To learn more about music theory and dance see also http://www.lovemusiclovedance.com

Other Sponsored Music Education Resources

Secondary Dominants

 
Do you like the free music, dance and stock trading tutorials provided on this site? If so, please write a review for Alexa! Alexa is a unique tool for searching the Internet because it shows traffic ratings and reviews.

 Walking Basslines

Learn to compose and improvise walking basslines (see a free movie!)

 
Cool Chord Progressions

 
Money Chords
(chord progressions
for songwriters)

 

 

 

 

 

 

The Jazz Theory Book
( highly recommended)

 

 

 

 

PowerTracks Pro Audio MIDI software -- Helps you learn chord letter names by automatically determining names of chords in MIDI files and recordings.

 

 

 

 

 

Chord Chemistry
(chords for guitar,
but useful for other
musicians as well)

 

 

 

 

 

 

 

 

 

 

 

 

 

 

 

 

 

 

 

 

 

 

 

 

 

 

 

Music by composer
Walter Piston -- who created the concept of "secondary dominants."

 

 

 

 

 

 

This is one in a series of free music lessons. Click here if you'd like to subscribe.

In this lesson you'll learn to introduce and manage some chords that do not belong to the key that you are playing or composing in. By introducing these chords you give your music more variety, more spice. These chords are called secondary dominants. Before I explain secondary dominant, I'd like to explain the terms dominant and tonic. If you already know these terms, you may want to skip ahead to "Secondary Dominants" below...

Dominant. The basic meaning of the word dominant is "commanding, controlling, or prevailing over all others." o clearly the dominant chord is a powerful chord. It seems to command what will happen next in the music. The dominant chord in music is the chord built on the fifth degree of the scale. Sometimes it is called the V chord. (Roman numeral V = 5). When the dominant chord sounds, it has a strong tendency to progress to the I chord, or the chord built on the first degree of the scale. The I chord is also called the tonic. This tonic chord is the same as chord that matches the name of the key. When the tonic sounds, it strengths the feeling of the key. (a tonic is something that strengthens.). The tonic is the foundation chord for a tune -- the chord that a tune usually starts and ends on. If a tune doesn't end on the tonic chord, it will leave the listener "hanging" -- expecting more., Sometimes that's done for a special effect, but usually a piece of music will end on the tonic.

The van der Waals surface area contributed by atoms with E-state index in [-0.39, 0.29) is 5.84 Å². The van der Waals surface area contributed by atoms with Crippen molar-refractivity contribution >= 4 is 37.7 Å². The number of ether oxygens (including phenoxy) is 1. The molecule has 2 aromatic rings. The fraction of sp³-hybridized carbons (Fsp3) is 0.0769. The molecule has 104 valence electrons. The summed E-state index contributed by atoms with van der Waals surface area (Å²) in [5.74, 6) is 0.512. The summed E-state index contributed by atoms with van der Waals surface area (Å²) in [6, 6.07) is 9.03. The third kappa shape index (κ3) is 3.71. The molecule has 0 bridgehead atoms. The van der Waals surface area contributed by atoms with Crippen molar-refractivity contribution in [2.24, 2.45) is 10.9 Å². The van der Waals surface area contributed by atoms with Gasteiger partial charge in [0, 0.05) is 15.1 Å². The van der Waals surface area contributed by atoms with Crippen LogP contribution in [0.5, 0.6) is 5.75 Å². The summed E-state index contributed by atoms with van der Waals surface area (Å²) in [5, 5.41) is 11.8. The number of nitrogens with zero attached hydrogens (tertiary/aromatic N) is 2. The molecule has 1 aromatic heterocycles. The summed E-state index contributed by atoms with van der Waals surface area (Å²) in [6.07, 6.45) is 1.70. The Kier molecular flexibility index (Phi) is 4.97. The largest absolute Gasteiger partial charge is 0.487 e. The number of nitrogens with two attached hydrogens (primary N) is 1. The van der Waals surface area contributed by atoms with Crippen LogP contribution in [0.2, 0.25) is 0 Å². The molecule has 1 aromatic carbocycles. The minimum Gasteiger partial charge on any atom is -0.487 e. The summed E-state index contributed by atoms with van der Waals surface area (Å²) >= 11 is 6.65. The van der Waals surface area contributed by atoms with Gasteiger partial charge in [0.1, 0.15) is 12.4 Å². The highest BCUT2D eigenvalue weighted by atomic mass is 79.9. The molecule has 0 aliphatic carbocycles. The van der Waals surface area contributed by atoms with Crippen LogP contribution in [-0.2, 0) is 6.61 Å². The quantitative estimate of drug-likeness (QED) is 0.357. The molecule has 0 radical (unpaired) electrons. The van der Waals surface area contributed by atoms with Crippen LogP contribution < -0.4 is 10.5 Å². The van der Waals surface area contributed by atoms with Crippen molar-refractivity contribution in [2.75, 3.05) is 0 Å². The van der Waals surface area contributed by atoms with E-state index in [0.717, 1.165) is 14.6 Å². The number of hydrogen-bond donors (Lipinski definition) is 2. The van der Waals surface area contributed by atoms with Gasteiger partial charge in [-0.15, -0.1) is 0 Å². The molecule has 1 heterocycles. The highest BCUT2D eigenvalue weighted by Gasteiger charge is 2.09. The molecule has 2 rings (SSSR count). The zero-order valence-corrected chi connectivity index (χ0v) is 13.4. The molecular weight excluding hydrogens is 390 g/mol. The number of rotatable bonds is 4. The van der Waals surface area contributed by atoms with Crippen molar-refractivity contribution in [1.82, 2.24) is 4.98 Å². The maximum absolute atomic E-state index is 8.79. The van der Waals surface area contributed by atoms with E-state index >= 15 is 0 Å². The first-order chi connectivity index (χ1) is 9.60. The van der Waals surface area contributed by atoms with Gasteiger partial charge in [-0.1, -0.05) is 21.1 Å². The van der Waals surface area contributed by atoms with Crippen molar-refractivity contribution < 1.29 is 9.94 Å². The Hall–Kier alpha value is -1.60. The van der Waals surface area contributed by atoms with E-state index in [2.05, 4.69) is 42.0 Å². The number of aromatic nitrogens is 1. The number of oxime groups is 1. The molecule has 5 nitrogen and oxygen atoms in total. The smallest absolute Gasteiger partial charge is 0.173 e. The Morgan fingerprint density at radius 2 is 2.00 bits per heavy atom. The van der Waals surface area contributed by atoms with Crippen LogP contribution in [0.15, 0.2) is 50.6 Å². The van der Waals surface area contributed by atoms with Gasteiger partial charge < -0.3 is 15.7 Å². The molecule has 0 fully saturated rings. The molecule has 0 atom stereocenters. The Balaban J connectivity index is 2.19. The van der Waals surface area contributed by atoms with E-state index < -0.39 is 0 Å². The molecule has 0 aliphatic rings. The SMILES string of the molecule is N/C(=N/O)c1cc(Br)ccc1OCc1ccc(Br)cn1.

Progress check. In the key of A, what would the tonic chord be? The dominant? (When I say key of A, assume I mean "A major."


The dominant would be E major and the tonic would be A major.

Each key has 7 main chords, one for each degree of the scale. These are sometimes called diatonic chords. Lets look at all of the three note diatonic chords in the key of A. A three-note chord is called a triad. Each diatonic triad has a number name (given in Roman numerals) a functional name, and a letter name. In the table below I'll give the Number name, functional name and letter name of each chord. Notice that the letter name tells whether the chord is major, minor or diminished. For now, I am just talking about triads (3-note chords)

Number Functional Name Letter Name
I
tonic A major
ii
supertonic B minor
iii
mediant C# minor
IV
subdominant D major
V
dominant E major
vii
submediant F# minor
viii
leading tone G# diminished

The V (dominant chord) has a strong tendency to move to the tonic. (But it also progresses nicely (up a second) to the vi chord and sometimes (down a third) to the iii chord. The V chord rarely progresses to the IV chord or the ii or vii chords.(Exception: the V chord progresses smoothly to the IV chord if the IV chord has its second chord tone in the bass, rather than its root in the bass.For example, G in the key of C, might progress to F/A. F/A means an F chord with A in the bass.)

Secondary Dominants.. The primary dominant chord in a key is always built on a tone a perfect fifth above the tonic chord (the I chord). A secondary dominant is a major chord a perfect fifth above a chord other than the I chord. So each chord in a key can have its own dominant. The dominant for the ii chord is called the V of ii. The dominant for the iii chord is called the V of iii and so on. For example, in the key of A major, the ii chord is B-minor. The secondary dominant for the ii chord is F# major. That is because a perfect above B is F#. The F# chord can be referred to as V of ii.

So in the key of A major, if the chord F# major is introduced, it will attract some attention because it is not one of the main chords in the key of A.When it is introduced, has a tendency to move next to B minor (down a perfect fith)

Progress Check: Play the chord progression I - Vof ii - ii, V - I in the key of A major. What chord probably has the most dramatic effect?


Answer: The chords would be: A major, F major, B minor, E major, A major. The F major chord would probably attract the most attention since it is not a diatonic chord in the key of A major. (There is no A# in the key of A and the A# is needed as the second tone of the F# major chord.)

Suppose your wanted a dramatic effect in a song you are writing. Which kind of chord would be more approriate, a diatonic chord or a secondary dominant?


You should now understand how to construct secondary dominants, which would be more appropriate for dramatic effects than diatonic chords. Just go up to a tone that is a perfect fifth above a chord in the key and build a major chord on that tone. (If you are having trouble understanding what a perfect 5th is, you may want to get my book on introduction to music theory, called What Makes Music Work. ).